The Ongoing War: "The Cry of the Children" in Time

This timeline outlines events surrounding the poem by Elizabeth Barrett Browning (EBB) entitled "The Cry of the Children."  Please see the related COVE geospatial map titled "'The Cry of the Children' in Elizabeth Barrett Browning's World and Our Own."  Both the timeline and that map were created as part of a student exhibition on "The Cry of the Children" by Dr. Joshua King's Victorian Poetry undergraduate seminar at Baylor University in Spring 2018.  This exhibition, staged at Baylor's Armstrong Browning LIbrary in Fall 2018, combines these digital tools with videos and physical displays of manuscripts and other items.


Chronological table

Displaying 1 - 12 of 12
Date Event Created by Associated Places
6 Mar 1806

Elizabeth Barrett Browning's Birth

Elizabeth Barrett Browning (born Moulton Barrett), hereafter EBB, was born at Coxhoe Hall in county Durham, England to Edward Barrett Moulton Barrett (father) and his wife Mary (born Graham).  The strange doubling of "Barrett" in her maiden name resulted from an unusual legality regarding family inheritances, but it allowed her to use the initials "EBB" before and after her marrage to Robert Browning in 1846.

Katie Ray
29 Aug 1833

Factory Act of 1833

This Parliamentary act to improve conditions for children working in factories introduced restrictions on children under the age of nine as well as a limit on how many hours the children could work. The act, however, proved inaffective. 

Katie Ray
1842 to 1843

Reports of the Children's Employment Commission

The Royal Commission on Children's Employment
The Royal Commission on Children's Employment

Parliament established the Children's Employment Commission to investigate child labor in mines and factories.  In 1842 and 1843 they issued massive reports about the abusive conditions under which children were laboring in these industries.  This in part inspired EBB to write her famous poem, "The Cry of the Children," as a sort of call to action to stop the injustices.  Click here to see two student-created videos about what it was like to be a child working in nineteenth-century British mines and factories.

Katie Ray
Nov 1842

"The Cry of the Human" published by EBB

Draft of "Cry of the Human" by EBB (MS D0172, Armstrong Browning Library)

Written several years before EBB's initial publication of "The Cry of the Children" (1843), this poem portrays many groups of oppressed people crying to God to hear their prayers for relief. Among these opressed people were the starving poor. "Cry of the Human" serves as almost a foreshadowing of what is to come in "Cry of the Children."  In the image you can see the first page of one of EBB's drafts of "Cry of the Human" (MS D0172), which is held at the Armstrong Browning Library at Baylor University (Waco, Texas).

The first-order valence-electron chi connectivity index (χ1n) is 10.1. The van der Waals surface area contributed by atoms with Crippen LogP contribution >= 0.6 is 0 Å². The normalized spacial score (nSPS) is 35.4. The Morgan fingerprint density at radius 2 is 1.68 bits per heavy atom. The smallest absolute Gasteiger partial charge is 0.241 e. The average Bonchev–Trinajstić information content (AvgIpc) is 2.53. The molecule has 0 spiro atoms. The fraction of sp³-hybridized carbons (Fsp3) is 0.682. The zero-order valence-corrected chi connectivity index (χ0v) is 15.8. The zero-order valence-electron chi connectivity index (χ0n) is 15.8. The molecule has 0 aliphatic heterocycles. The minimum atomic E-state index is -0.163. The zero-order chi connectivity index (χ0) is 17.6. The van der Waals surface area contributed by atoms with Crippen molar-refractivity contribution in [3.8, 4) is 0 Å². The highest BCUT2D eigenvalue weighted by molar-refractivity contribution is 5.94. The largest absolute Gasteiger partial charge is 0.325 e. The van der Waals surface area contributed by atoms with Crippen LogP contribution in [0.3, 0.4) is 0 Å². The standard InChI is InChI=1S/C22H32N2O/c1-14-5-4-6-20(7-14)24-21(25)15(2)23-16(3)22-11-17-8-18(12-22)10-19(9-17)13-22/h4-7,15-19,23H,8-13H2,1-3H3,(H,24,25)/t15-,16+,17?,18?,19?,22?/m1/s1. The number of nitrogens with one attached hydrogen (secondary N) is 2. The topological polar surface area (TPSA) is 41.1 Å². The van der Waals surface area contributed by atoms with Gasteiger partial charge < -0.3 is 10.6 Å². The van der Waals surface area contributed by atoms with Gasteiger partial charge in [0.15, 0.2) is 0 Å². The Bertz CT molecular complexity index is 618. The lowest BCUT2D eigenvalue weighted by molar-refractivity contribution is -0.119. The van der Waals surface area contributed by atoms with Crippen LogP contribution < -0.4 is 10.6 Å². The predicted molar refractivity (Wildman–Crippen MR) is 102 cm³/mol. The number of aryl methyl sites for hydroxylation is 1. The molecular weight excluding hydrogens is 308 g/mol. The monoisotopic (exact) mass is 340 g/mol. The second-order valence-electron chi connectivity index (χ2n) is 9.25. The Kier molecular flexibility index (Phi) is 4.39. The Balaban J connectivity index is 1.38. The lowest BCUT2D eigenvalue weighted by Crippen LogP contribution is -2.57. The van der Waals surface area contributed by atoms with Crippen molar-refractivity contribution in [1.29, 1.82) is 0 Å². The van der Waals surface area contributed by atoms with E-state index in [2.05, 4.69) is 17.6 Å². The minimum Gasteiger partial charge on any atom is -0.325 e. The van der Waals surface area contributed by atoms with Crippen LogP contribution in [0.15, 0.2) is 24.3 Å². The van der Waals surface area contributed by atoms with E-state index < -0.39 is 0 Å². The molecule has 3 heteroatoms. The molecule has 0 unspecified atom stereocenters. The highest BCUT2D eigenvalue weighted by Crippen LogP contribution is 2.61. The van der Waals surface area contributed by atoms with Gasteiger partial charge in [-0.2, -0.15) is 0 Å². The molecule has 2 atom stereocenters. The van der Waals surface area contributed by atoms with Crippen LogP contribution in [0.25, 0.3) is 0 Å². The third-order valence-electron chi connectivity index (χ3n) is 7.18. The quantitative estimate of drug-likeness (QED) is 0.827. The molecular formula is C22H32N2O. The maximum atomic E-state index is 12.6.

Katie Ray
Aug 1843

"The Cry of the Children" Published in the Blackwood's Edinburgh Magazine

EBB's poem as it was first published in the Blackwood's Edinburgh Magazine. The poem is reflective of the reports that she read about child labor in factories and mines. She wrote this poem in protest of the cruelty that was taking place. 

Katie Ray

Factory Act of 1844

Parliament passed a futher act to try and enforce more rules, because the Factory Act of 1833 proved unsucessful. There were more restrictions on age and hours of work, as well as hours to be set aside for schooling. While this act was being debated, Elizabeth Barrett Browning was writing her poem, "The Cry of the Children." 

Katie Ray
Dec 1847

Publication of "The Runaway Slave at Pilgrim's Point" in The Liberty Bell

EBB's poem "The Runaway Slave at Pilgrim's Point" was published in The Liberty Bell, which was a compilation of anti-slavery works and poetry. Slavery was a topic that EBB was passionate about, as well as child labor.

Katie Ray

Publication of "Cry of the Children" Next to "Runaway Slave" in 1850 Poems

In EBB's new edition of her collected Poems (1850), she positions "The Runaway Slave at Pilgrim's Point" immediately before "The Cry of the Children," which shows her concern for the mistreatment of people, not just where she lives, but all over the world. 

Katie Ray

"Cry of the Children" Quoted in Charles Dickens's Household Words

An article titled "Ground in the Mill" in Household Words, edited by Charles Dickens, highlighted the harsh working environments that went on in factories, specfically with child labor. This article quotes "The Cry of the Children" in support of its criticism of these working conditions.  It was published after "The Cry of the Children" and about seven years before EBB passed away. 

Katie Ray
29 Jun 1861

EBB's Death

EBB died at the age of fifty-five in Florence, Italy where she was residing. She died of respiratory insufficiency and was outlived by her husband, Robert Browning. 

Katie Ray

Child Labor in West, Texas

This is an example of child labor a little closer to where this timeline on EBB's "Cry of the Children" was created at Baylor University in Waco, Texas. Pictured is a girl who was under the legal age at the time to be working in this cotton mill, which was located right next to Waco in West, Texas. 

Katie Ray

Modern Day Child Labor in Indonesia

This child from Indonesia is just one of around 152 million children involved in illegal and harmful labor in our world today (United Nations). You may not be able to see child labor in the place that you live, but it is still very prevalent in areas all over the globe.

Katie Ray